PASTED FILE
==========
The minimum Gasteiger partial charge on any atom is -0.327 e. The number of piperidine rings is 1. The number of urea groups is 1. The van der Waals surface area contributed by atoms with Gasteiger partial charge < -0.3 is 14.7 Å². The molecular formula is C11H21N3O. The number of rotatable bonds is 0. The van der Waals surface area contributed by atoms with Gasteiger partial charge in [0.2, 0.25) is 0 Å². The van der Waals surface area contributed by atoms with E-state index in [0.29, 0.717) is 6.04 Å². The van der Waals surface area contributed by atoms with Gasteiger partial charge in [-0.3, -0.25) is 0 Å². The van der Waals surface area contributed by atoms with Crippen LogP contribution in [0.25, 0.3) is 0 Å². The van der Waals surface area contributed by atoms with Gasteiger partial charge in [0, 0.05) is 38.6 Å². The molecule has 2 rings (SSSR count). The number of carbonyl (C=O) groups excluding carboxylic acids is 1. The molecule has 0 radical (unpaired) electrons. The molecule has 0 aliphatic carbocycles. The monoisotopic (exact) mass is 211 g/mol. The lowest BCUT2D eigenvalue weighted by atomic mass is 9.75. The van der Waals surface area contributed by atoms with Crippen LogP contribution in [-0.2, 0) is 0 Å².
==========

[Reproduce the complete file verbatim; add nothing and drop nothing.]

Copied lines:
The minimum Gasteiger partial charge on any atom is -0.327 e. The number of piperidine rings is 1. The number of urea groups is 1. The van der Waals surface area contributed by atoms with Gasteiger partial charge < -0.3 is 14.7 Å². The molecular formula is C11H21N3O. The number of rotatable bonds is 0. The van der Waals surface area contributed by atoms with Gasteiger partial charge in [0.2, 0.25) is 0 Å². The van der Waals surface area contributed by atoms with E-state index in [0.29, 0.717) is 6.04 Å². The van der Waals surface area contributed by atoms with Gasteiger partial charge in [-0.3, -0.25) is 0 Å². The van der Waals surface area contributed by atoms with Crippen LogP contribution in [0.25, 0.3) is 0 Å². The van der Waals surface area contributed by atoms with Gasteiger partial charge in [0, 0.05) is 38.6 Å². The molecule has 2 rings (SSSR count). The number of carbonyl (C=O) groups excluding carboxylic acids is 1. The molecule has 0 radical (unpaired) electrons. The molecule has 0 aliphatic carbocycles. The monoisotopic (exact) mass is 211 g/mol. The lowest BCUT2D eigenvalue weighted by atomic mass is 9.75. The van der Waals surface area contributed by atoms with Crippen LogP contribution in [-0.2, 0) is 0 Å².